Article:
Digital Sound & Music: Concepts, Applications, & Science, Chapter 4, last updated 6/25/2013
47
Room mode when the
frequency of sound wave is 150 Hz,
3rd
harmonic
Room mode when the
frequency of sound wave is 200 Hz,
4th
harmonic
Distance between two walls L = 10 ft
Speed of sound c = 1000 ft/s
One loudspeaker is in the middle of the room
Figure 4.33 Room mode
Frequency Antinodes Nodes Wavelength Harmonics
2 1
2L 1st
harmonic
3 2
L 2nd
harmonic
4 3
2L
3

3rd
harmonic
k + 1 k
2L
k

kth
harmonic
Table 4.6 Room mode, nodes, antinodes, and harmonics
This example is actually more complicated than shown because there are actually
multiple parallel walls in a room. Room modes can exist that involve all four walls of a room
plus the floor and ceiling. This problem can be minimized by eliminating parallel walls
whenever possible in the building design. Often the simplest solution is to hang material on the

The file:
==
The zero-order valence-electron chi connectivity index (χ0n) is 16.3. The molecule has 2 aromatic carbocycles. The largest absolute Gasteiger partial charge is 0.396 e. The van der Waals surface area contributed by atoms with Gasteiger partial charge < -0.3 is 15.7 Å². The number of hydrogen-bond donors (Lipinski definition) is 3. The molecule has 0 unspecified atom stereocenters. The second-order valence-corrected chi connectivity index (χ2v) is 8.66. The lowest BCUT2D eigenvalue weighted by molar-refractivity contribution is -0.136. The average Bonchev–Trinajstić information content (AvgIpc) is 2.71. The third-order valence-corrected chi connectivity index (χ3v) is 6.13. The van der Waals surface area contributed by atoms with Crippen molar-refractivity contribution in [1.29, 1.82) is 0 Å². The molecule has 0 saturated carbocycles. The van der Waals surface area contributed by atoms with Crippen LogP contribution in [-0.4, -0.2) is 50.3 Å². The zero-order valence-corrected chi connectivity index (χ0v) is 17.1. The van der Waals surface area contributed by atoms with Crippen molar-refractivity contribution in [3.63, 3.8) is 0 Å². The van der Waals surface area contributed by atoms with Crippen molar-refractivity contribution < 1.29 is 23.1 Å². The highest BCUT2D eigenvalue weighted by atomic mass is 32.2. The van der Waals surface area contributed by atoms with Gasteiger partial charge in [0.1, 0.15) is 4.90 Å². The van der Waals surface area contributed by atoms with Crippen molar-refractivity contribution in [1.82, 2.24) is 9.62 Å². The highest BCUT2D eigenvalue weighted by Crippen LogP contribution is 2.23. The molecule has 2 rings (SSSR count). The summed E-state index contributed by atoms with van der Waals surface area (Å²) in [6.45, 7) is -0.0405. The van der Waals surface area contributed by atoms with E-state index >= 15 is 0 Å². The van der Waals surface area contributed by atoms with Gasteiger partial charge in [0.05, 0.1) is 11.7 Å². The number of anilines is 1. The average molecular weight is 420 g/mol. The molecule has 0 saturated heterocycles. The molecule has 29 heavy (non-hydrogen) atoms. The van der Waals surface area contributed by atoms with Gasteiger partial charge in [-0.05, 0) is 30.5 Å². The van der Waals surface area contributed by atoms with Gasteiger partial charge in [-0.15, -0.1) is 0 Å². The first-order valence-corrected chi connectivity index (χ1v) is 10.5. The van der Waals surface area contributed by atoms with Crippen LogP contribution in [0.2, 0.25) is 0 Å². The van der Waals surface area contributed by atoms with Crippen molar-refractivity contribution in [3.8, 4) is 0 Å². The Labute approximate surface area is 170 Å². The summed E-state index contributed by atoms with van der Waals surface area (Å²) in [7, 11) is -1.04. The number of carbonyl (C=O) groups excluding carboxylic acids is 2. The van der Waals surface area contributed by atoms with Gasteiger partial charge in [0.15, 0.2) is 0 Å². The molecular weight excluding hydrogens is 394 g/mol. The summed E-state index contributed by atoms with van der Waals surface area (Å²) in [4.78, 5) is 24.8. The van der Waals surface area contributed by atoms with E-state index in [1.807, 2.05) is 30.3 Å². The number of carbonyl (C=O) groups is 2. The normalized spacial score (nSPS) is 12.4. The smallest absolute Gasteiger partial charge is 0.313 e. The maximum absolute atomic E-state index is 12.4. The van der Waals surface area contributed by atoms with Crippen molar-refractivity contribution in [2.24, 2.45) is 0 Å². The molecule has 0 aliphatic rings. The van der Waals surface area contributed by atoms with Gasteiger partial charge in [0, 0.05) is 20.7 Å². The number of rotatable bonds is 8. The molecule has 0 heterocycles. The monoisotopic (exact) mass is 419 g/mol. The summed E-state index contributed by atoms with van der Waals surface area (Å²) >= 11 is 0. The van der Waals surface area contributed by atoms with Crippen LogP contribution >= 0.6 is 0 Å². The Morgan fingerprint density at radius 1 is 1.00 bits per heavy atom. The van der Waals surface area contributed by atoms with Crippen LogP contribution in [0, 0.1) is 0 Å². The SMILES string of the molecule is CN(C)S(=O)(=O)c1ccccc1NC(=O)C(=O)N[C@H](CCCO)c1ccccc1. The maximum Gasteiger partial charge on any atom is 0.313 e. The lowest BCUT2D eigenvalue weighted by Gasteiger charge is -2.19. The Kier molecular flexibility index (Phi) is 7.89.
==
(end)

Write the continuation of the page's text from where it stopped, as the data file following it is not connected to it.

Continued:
walls at selected locations to absorb or diffuse the sound.
The standing wave phenomenon can be illustrated with a concrete example that also
relates to instrument vibrations and resonances. Figure 4.34 shows an example of a standing
wave pattern on a vibrating plate. In this case, the flat plate is resonating at 95 Hz, which
represents a frequency that fits evenly with the size of the plate. As the plate bounces up and
down, the sand on the plate keeps moving until it finds a place that isn’t bouncing. In this case,
the sand collects in the nodes of the standing wave. (These are called Chladni patterns, after the
German scientist who originated the experiments in the early 1800s.) If a similar resonance
occurred in a room, the sound would get noticeably quieter in the areas corresponding to the
pattern of sand because those would be the places in the room where air molecules simply aren’t
moving (neither compression nor rarefaction). For a more complete demonstration of this
example, see the video demo called Plate Resonance linked in this section.
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